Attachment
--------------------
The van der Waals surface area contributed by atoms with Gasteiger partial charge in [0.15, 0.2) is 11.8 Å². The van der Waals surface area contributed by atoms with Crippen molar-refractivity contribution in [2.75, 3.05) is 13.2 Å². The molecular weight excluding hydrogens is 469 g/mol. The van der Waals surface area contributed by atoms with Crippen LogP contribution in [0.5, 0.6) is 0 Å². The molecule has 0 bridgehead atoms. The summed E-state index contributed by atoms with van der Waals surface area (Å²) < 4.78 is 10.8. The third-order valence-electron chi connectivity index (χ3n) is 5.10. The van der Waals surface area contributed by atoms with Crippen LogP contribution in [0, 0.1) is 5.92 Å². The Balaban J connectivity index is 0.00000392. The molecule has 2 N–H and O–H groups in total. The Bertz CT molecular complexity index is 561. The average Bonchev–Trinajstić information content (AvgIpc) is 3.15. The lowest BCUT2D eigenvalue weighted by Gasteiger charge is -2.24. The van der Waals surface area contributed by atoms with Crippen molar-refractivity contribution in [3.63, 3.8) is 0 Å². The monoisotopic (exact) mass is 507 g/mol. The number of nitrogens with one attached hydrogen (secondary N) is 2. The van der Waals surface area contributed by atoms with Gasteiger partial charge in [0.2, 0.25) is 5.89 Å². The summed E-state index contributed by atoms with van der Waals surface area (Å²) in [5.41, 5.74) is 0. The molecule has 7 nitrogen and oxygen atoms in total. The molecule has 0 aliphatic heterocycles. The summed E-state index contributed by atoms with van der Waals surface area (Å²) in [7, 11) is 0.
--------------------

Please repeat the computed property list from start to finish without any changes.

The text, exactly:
The van der Waals surface area contributed by atoms with Gasteiger partial charge in [0.15, 0.2) is 11.8 Å². The van der Waals surface area contributed by atoms with Crippen molar-refractivity contribution in [2.75, 3.05) is 13.2 Å². The molecular weight excluding hydrogens is 469 g/mol. The van der Waals surface area contributed by atoms with Crippen LogP contribution in [0.5, 0.6) is 0 Å². The molecule has 0 bridgehead atoms. The summed E-state index contributed by atoms with van der Waals surface area (Å²) < 4.78 is 10.8. The third-order valence-electron chi connectivity index (χ3n) is 5.10. The van der Waals surface area contributed by atoms with Crippen LogP contribution in [0, 0.1) is 5.92 Å². The Balaban J connectivity index is 0.00000392. The molecule has 2 N–H and O–H groups in total. The Bertz CT molecular complexity index is 561. The average Bonchev–Trinajstić information content (AvgIpc) is 3.15. The lowest BCUT2D eigenvalue weighted by Gasteiger charge is -2.24. The van der Waals surface area contributed by atoms with Crippen molar-refractivity contribution in [3.63, 3.8) is 0 Å². The monoisotopic (exact) mass is 507 g/mol. The number of nitrogens with one attached hydrogen (secondary N) is 2. The van der Waals surface area contributed by atoms with Gasteiger partial charge in [0.2, 0.25) is 5.89 Å². The summed E-state index contributed by atoms with van der Waals surface area (Å²) in [5.41, 5.74) is 0. The molecule has 7 nitrogen and oxygen atoms in total. The molecule has 0 aliphatic heterocycles. The summed E-state index contributed by atoms with van der Waals surface area (Å²) in [7, 11) is 0.